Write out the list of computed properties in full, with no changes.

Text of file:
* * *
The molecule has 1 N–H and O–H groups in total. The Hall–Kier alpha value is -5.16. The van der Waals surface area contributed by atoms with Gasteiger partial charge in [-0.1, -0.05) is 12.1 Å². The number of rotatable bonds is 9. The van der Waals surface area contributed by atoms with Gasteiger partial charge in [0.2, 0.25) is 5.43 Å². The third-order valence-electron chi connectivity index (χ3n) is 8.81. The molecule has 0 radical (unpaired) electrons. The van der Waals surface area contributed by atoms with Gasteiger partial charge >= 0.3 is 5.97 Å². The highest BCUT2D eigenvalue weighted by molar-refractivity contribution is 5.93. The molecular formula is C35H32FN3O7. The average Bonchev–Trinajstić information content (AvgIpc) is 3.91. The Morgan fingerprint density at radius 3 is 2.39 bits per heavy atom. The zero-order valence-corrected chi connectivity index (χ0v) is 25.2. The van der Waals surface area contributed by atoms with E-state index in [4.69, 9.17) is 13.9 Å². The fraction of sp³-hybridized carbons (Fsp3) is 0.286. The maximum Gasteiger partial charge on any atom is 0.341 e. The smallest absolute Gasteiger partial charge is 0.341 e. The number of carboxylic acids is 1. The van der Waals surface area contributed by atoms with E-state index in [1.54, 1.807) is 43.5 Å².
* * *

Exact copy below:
The molecule has 1 N–H and O–H groups in total. The Hall–Kier alpha value is -5.16. The van der Waals surface area contributed by atoms with Gasteiger partial charge in [-0.1, -0.05) is 12.1 Å². The number of rotatable bonds is 9. The van der Waals surface area contributed by atoms with Gasteiger partial charge in [0.2, 0.25) is 5.43 Å². The third-order valence-electron chi connectivity index (χ3n) is 8.81. The molecule has 0 radical (unpaired) electrons. The van der Waals surface area contributed by atoms with Gasteiger partial charge >= 0.3 is 5.97 Å². The highest BCUT2D eigenvalue weighted by molar-refractivity contribution is 5.93. The molecular formula is C35H32FN3O7. The average Bonchev–Trinajstić information content (AvgIpc) is 3.91. The Morgan fingerprint density at radius 3 is 2.39 bits per heavy atom. The zero-order valence-corrected chi connectivity index (χ0v) is 25.2. The van der Waals surface area contributed by atoms with E-state index in [4.69, 9.17) is 13.9 Å². The fraction of sp³-hybridized carbons (Fsp3) is 0.286. The maximum Gasteiger partial charge on any atom is 0.341 e. The smallest absolute Gasteiger partial charge is 0.341 e. The number of carboxylic acids is 1. The van der Waals surface area contributed by atoms with E-state index in [1.54, 1.807) is 43.5 Å².